Objective To examine the association between worktime control and subsequent disability pension among employees.
Methods Two scores of worktime control (self-assessed and co-worker assessed) were obtained from a survey in 2000–2001 (score range 1–5) among 30 700 public sector employees (78% women) aged 18–64 years. Information on cause-specific disability pension during follow-up was collected from national registers.
Results During a mean follow-up of 4.4 years, 1178 employees were granted disability pensions (incidence per 1000 person-years: 9.2 in women and 8.7 in men). The most common causes of a disability pension were musculoskeletal disorders (43% of all pensions), mental disorders (25%), tumours (8%) and diseases of the circulatory system (6%) and nervous system (6%). A one unit increase in self-assessed and co-worker assessed worktime control score was associated with a 41–48% decrease in risk of disabling musculoskeletal disorders in men and a 33–35% decrease in women. This association was robust to adjustment for 17 baseline covariates (in men and women combined, adjusted HR 0.76, 95% CI 0.67 to 0.87 and 0.64, 95% CI 0.51 to 0.79 per one unit increase in self-assessed and co-worker assessed worktime control, respectively). Self-assessed, but not co-worker assessed, worktime control was also associated with risk of disability retirement due to mental disorders in women. Disability pensions from other disease categories were not related to worktime control.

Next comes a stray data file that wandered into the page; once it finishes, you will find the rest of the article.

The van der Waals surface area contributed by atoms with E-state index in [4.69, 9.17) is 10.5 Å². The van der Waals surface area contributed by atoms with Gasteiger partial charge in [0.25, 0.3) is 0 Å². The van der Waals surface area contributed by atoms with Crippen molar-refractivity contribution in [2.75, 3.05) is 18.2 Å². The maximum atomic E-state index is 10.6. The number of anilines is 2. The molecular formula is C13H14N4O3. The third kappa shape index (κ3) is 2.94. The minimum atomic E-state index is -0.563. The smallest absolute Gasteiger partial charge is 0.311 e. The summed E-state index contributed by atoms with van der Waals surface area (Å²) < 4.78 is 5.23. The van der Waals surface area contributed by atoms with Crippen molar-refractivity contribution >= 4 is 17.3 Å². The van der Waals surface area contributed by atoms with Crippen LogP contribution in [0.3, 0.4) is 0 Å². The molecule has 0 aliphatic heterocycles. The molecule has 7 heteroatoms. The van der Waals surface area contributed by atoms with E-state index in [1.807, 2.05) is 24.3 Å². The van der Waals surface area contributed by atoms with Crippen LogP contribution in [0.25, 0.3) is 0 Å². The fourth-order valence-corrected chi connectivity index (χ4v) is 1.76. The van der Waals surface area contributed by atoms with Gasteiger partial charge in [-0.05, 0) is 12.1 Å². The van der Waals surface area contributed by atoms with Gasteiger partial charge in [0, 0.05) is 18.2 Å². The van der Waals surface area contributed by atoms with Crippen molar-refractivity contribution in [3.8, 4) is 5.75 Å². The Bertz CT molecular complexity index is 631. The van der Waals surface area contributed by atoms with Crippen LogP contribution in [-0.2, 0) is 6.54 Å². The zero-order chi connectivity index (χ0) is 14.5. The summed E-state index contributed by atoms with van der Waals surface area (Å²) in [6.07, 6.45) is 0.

Conclusions In these public sector employees, high worktime control was associated with reduced risk of early retirement caused by musculoskeletal disorders independent of baseline characteristics.
- longitudinal studies
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